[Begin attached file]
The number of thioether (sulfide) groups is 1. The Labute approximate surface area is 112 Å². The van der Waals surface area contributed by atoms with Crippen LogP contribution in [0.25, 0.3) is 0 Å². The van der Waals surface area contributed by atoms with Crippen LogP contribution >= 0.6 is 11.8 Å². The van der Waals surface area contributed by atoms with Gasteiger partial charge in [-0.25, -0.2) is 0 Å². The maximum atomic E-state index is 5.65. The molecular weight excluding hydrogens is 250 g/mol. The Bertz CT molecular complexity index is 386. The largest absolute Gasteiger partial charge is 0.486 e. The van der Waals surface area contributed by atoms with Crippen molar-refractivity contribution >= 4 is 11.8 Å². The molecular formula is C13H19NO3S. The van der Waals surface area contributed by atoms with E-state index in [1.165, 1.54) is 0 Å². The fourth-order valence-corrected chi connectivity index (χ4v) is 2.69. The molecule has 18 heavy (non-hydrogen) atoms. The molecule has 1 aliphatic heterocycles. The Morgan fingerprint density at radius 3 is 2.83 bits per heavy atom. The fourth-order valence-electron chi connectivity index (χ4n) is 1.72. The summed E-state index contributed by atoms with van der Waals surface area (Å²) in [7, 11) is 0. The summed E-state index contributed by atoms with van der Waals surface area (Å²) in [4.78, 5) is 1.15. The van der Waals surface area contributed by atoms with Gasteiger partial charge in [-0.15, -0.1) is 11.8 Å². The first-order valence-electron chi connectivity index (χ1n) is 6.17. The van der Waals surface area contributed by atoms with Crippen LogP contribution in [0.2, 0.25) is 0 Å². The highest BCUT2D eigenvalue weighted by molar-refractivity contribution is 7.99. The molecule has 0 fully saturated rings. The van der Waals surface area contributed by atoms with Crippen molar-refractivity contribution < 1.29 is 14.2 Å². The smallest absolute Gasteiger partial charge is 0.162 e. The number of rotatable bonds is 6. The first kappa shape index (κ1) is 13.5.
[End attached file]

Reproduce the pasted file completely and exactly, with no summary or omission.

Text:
The number of thioether (sulfide) groups is 1. The Labute approximate surface area is 112 Å². The van der Waals surface area contributed by atoms with Crippen LogP contribution in [0.25, 0.3) is 0 Å². The van der Waals surface area contributed by atoms with Crippen LogP contribution >= 0.6 is 11.8 Å². The van der Waals surface area contributed by atoms with Gasteiger partial charge in [-0.25, -0.2) is 0 Å². The maximum atomic E-state index is 5.65. The molecular weight excluding hydrogens is 250 g/mol. The Bertz CT molecular complexity index is 386. The largest absolute Gasteiger partial charge is 0.486 e. The van der Waals surface area contributed by atoms with Crippen molar-refractivity contribution >= 4 is 11.8 Å². The molecular formula is C13H19NO3S. The van der Waals surface area contributed by atoms with E-state index in [1.165, 1.54) is 0 Å². The fourth-order valence-corrected chi connectivity index (χ4v) is 2.69. The molecule has 18 heavy (non-hydrogen) atoms. The molecule has 1 aliphatic heterocycles. The Morgan fingerprint density at radius 3 is 2.83 bits per heavy atom. The fourth-order valence-electron chi connectivity index (χ4n) is 1.72. The summed E-state index contributed by atoms with van der Waals surface area (Å²) in [7, 11) is 0. The summed E-state index contributed by atoms with van der Waals surface area (Å²) in [4.78, 5) is 1.15. The van der Waals surface area contributed by atoms with Gasteiger partial charge in [-0.15, -0.1) is 11.8 Å². The first-order valence-electron chi connectivity index (χ1n) is 6.17. The van der Waals surface area contributed by atoms with Crippen LogP contribution in [0.2, 0.25) is 0 Å². The highest BCUT2D eigenvalue weighted by molar-refractivity contribution is 7.99. The molecule has 0 fully saturated rings. The van der Waals surface area contributed by atoms with Crippen molar-refractivity contribution < 1.29 is 14.2 Å². The smallest absolute Gasteiger partial charge is 0.162 e. The number of rotatable bonds is 6. The first kappa shape index (κ1) is 13.5.